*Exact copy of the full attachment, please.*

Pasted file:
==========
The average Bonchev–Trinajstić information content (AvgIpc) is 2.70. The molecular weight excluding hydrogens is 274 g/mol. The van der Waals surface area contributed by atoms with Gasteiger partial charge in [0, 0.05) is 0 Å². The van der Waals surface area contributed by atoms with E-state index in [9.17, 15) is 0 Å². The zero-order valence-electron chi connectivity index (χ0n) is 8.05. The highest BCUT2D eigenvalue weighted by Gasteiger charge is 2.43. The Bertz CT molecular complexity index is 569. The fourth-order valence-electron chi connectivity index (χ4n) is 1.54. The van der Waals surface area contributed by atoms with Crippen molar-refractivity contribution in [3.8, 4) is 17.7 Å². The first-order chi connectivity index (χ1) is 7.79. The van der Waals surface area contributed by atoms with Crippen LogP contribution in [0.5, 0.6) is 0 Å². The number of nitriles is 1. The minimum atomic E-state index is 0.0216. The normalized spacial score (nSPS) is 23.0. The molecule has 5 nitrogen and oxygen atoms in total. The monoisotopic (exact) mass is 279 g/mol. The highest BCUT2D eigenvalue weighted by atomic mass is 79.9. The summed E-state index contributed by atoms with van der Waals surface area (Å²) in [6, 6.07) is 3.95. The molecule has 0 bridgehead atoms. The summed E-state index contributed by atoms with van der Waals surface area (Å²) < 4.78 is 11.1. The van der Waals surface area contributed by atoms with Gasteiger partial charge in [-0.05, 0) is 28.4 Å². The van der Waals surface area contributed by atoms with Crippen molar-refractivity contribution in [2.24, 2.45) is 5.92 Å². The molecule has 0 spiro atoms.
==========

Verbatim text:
The average Bonchev–Trinajstić information content (AvgIpc) is 2.70. The molecular weight excluding hydrogens is 274 g/mol. The van der Waals surface area contributed by atoms with Gasteiger partial charge in [0, 0.05) is 0 Å². The van der Waals surface area contributed by atoms with E-state index in [9.17, 15) is 0 Å². The zero-order valence-electron chi connectivity index (χ0n) is 8.05. The highest BCUT2D eigenvalue weighted by Gasteiger charge is 2.43. The Bertz CT molecular complexity index is 569. The fourth-order valence-electron chi connectivity index (χ4n) is 1.54. The van der Waals surface area contributed by atoms with Crippen molar-refractivity contribution in [3.8, 4) is 17.7 Å². The first-order chi connectivity index (χ1) is 7.79. The van der Waals surface area contributed by atoms with Crippen LogP contribution in [0.5, 0.6) is 0 Å². The number of nitriles is 1. The minimum atomic E-state index is 0.0216. The normalized spacial score (nSPS) is 23.0. The molecule has 5 nitrogen and oxygen atoms in total. The monoisotopic (exact) mass is 279 g/mol. The highest BCUT2D eigenvalue weighted by atomic mass is 79.9. The summed E-state index contributed by atoms with van der Waals surface area (Å²) in [6, 6.07) is 3.95. The molecule has 0 bridgehead atoms. The summed E-state index contributed by atoms with van der Waals surface area (Å²) < 4.78 is 11.1. The van der Waals surface area contributed by atoms with Gasteiger partial charge in [-0.05, 0) is 28.4 Å². The van der Waals surface area contributed by atoms with Crippen molar-refractivity contribution in [2.24, 2.45) is 5.92 Å². The molecule has 0 spiro atoms.